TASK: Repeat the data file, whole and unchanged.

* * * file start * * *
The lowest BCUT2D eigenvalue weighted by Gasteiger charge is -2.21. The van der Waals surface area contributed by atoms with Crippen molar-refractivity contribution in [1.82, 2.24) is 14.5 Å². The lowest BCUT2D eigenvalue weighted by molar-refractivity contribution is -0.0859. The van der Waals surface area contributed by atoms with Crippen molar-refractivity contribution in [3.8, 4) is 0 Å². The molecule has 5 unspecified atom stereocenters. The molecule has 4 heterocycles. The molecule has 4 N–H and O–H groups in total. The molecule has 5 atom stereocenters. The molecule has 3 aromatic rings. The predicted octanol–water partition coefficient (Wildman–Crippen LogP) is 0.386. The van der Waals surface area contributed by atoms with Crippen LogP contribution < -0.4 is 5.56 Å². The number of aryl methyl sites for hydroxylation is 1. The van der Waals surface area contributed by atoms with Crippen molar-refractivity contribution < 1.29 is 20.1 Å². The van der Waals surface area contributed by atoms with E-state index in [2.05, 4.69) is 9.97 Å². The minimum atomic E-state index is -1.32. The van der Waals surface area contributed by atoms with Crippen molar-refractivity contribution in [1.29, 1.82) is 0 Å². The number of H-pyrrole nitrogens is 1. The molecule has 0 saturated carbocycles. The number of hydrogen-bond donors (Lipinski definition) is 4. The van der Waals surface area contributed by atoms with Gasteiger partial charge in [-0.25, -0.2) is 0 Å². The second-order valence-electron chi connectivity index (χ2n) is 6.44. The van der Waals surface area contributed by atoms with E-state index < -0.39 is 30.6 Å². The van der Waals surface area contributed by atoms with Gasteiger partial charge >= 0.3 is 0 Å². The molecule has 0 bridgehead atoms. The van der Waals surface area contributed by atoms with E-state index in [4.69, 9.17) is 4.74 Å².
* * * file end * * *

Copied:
The lowest BCUT2D eigenvalue weighted by Gasteiger charge is -2.21. The van der Waals surface area contributed by atoms with Crippen molar-refractivity contribution in [1.82, 2.24) is 14.5 Å². The lowest BCUT2D eigenvalue weighted by molar-refractivity contribution is -0.0859. The van der Waals surface area contributed by atoms with Crippen molar-refractivity contribution in [3.8, 4) is 0 Å². The molecule has 5 unspecified atom stereocenters. The molecule has 4 heterocycles. The molecule has 4 N–H and O–H groups in total. The molecule has 5 atom stereocenters. The molecule has 3 aromatic rings. The predicted octanol–water partition coefficient (Wildman–Crippen LogP) is 0.386. The van der Waals surface area contributed by atoms with Crippen LogP contribution < -0.4 is 5.56 Å². The number of aryl methyl sites for hydroxylation is 1. The van der Waals surface area contributed by atoms with Crippen molar-refractivity contribution < 1.29 is 20.1 Å². The van der Waals surface area contributed by atoms with E-state index in [2.05, 4.69) is 9.97 Å². The minimum atomic E-state index is -1.32. The van der Waals surface area contributed by atoms with Crippen molar-refractivity contribution in [1.29, 1.82) is 0 Å². The number of H-pyrrole nitrogens is 1. The molecule has 0 saturated carbocycles. The number of hydrogen-bond donors (Lipinski definition) is 4. The van der Waals surface area contributed by atoms with Gasteiger partial charge in [-0.25, -0.2) is 0 Å². The second-order valence-electron chi connectivity index (χ2n) is 6.44. The van der Waals surface area contributed by atoms with E-state index < -0.39 is 30.6 Å². The van der Waals surface area contributed by atoms with Gasteiger partial charge >= 0.3 is 0 Å². The molecule has 0 bridgehead atoms. The van der Waals surface area contributed by atoms with E-state index in [4.69, 9.17) is 4.74 Å².